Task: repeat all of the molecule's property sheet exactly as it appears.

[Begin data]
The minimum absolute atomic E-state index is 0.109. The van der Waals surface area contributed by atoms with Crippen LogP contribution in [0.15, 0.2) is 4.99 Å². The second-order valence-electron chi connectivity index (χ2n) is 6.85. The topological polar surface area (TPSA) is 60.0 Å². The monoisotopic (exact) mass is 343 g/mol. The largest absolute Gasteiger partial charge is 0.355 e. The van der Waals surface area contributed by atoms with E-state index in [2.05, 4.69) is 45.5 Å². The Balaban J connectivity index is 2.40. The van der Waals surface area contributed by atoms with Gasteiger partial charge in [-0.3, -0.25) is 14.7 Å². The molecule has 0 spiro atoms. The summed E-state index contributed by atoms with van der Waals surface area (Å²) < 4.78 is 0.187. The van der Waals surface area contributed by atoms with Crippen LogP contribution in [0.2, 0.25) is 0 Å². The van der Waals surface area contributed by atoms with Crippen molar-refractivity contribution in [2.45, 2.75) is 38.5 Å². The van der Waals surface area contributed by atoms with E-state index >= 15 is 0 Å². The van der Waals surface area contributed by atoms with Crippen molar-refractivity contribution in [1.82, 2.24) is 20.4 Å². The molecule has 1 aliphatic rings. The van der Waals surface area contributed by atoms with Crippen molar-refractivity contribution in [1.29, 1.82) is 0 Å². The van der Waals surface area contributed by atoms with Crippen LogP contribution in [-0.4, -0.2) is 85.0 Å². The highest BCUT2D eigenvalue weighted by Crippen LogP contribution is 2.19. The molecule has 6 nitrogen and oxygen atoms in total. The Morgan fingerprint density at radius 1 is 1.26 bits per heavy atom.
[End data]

The minimum absolute atomic E-state index is 0.109. The van der Waals surface area contributed by atoms with Crippen LogP contribution in [0.15, 0.2) is 4.99 Å². The second-order valence-electron chi connectivity index (χ2n) is 6.85. The topological polar surface area (TPSA) is 60.0 Å². The monoisotopic (exact) mass is 343 g/mol. The largest absolute Gasteiger partial charge is 0.355 e. The van der Waals surface area contributed by atoms with E-state index in [2.05, 4.69) is 45.5 Å². The Balaban J connectivity index is 2.40. The van der Waals surface area contributed by atoms with Gasteiger partial charge in [-0.3, -0.25) is 14.7 Å². The molecule has 0 spiro atoms. The summed E-state index contributed by atoms with van der Waals surface area (Å²) < 4.78 is 0.187. The van der Waals surface area contributed by atoms with Crippen LogP contribution in [0.2, 0.25) is 0 Å². The van der Waals surface area contributed by atoms with Crippen molar-refractivity contribution in [2.45, 2.75) is 38.5 Å². The van der Waals surface area contributed by atoms with E-state index >= 15 is 0 Å². The van der Waals surface area contributed by atoms with Crippen molar-refractivity contribution in [1.82, 2.24) is 20.4 Å². The molecule has 1 aliphatic rings. The van der Waals surface area contributed by atoms with Crippen molar-refractivity contribution in [1.29, 1.82) is 0 Å². The van der Waals surface area contributed by atoms with Crippen LogP contribution in [-0.4, -0.2) is 85.0 Å². The highest BCUT2D eigenvalue weighted by Crippen LogP contribution is 2.19. The molecule has 6 nitrogen and oxygen atoms in total. The Morgan fingerprint density at radius 1 is 1.26 bits per heavy atom.